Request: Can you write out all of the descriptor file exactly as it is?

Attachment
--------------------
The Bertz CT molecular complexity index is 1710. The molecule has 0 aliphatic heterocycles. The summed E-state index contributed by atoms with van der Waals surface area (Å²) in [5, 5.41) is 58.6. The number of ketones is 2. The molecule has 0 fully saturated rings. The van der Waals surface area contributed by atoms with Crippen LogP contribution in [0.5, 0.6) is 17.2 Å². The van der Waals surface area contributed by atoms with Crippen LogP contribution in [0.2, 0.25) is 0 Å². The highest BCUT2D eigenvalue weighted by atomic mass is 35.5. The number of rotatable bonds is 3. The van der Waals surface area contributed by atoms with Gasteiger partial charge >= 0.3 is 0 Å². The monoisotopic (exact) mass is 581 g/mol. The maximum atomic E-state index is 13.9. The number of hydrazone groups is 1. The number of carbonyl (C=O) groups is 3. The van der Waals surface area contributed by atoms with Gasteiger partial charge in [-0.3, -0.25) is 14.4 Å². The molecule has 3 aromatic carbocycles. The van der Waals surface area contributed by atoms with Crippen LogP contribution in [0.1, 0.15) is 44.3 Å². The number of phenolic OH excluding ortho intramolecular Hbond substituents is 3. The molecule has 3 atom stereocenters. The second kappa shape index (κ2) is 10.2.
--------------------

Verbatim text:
The Bertz CT molecular complexity index is 1710. The molecule has 0 aliphatic heterocycles. The summed E-state index contributed by atoms with van der Waals surface area (Å²) in [5, 5.41) is 58.6. The number of ketones is 2. The molecule has 0 fully saturated rings. The van der Waals surface area contributed by atoms with Crippen LogP contribution in [0.5, 0.6) is 17.2 Å². The van der Waals surface area contributed by atoms with Crippen LogP contribution in [0.2, 0.25) is 0 Å². The highest BCUT2D eigenvalue weighted by atomic mass is 35.5. The number of rotatable bonds is 3. The van der Waals surface area contributed by atoms with Gasteiger partial charge >= 0.3 is 0 Å². The monoisotopic (exact) mass is 581 g/mol. The maximum atomic E-state index is 13.9. The number of hydrazone groups is 1. The number of carbonyl (C=O) groups is 3. The van der Waals surface area contributed by atoms with Gasteiger partial charge in [-0.3, -0.25) is 14.4 Å². The molecule has 3 aromatic carbocycles. The van der Waals surface area contributed by atoms with Crippen LogP contribution in [0.1, 0.15) is 44.3 Å². The number of phenolic OH excluding ortho intramolecular Hbond substituents is 3. The molecule has 3 atom stereocenters. The second kappa shape index (κ2) is 10.2.